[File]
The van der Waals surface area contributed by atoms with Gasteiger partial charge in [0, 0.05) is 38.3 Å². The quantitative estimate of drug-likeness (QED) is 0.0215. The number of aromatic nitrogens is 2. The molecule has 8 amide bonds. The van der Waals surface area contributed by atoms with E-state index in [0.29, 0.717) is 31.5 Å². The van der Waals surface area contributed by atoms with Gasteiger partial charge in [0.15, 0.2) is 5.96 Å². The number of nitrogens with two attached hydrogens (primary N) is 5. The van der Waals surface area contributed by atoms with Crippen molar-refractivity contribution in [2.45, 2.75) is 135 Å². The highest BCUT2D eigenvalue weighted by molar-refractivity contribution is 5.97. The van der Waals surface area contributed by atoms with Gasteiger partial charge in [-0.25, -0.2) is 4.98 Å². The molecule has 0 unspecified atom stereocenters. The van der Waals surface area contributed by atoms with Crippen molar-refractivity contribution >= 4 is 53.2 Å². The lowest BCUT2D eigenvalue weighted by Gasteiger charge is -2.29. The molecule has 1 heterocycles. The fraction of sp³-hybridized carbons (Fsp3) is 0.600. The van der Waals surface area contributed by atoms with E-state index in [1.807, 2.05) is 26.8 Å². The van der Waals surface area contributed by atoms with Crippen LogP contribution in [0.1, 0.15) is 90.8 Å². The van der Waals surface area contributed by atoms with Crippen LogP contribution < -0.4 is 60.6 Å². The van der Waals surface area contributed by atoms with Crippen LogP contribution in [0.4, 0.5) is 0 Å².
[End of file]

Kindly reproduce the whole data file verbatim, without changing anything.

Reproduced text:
The van der Waals surface area contributed by atoms with Gasteiger partial charge in [0, 0.05) is 38.3 Å². The quantitative estimate of drug-likeness (QED) is 0.0215. The number of aromatic nitrogens is 2. The molecule has 8 amide bonds. The van der Waals surface area contributed by atoms with E-state index in [0.29, 0.717) is 31.5 Å². The van der Waals surface area contributed by atoms with Gasteiger partial charge in [0.15, 0.2) is 5.96 Å². The number of nitrogens with two attached hydrogens (primary N) is 5. The van der Waals surface area contributed by atoms with Crippen molar-refractivity contribution in [2.45, 2.75) is 135 Å². The highest BCUT2D eigenvalue weighted by molar-refractivity contribution is 5.97. The van der Waals surface area contributed by atoms with Gasteiger partial charge in [-0.25, -0.2) is 4.98 Å². The molecule has 0 unspecified atom stereocenters. The van der Waals surface area contributed by atoms with Crippen molar-refractivity contribution >= 4 is 53.2 Å². The lowest BCUT2D eigenvalue weighted by Gasteiger charge is -2.29. The molecule has 1 heterocycles. The fraction of sp³-hybridized carbons (Fsp3) is 0.600. The van der Waals surface area contributed by atoms with E-state index in [1.807, 2.05) is 26.8 Å². The van der Waals surface area contributed by atoms with Crippen LogP contribution in [0.1, 0.15) is 90.8 Å². The van der Waals surface area contributed by atoms with Crippen LogP contribution < -0.4 is 60.6 Å². The van der Waals surface area contributed by atoms with Crippen LogP contribution in [0.4, 0.5) is 0 Å².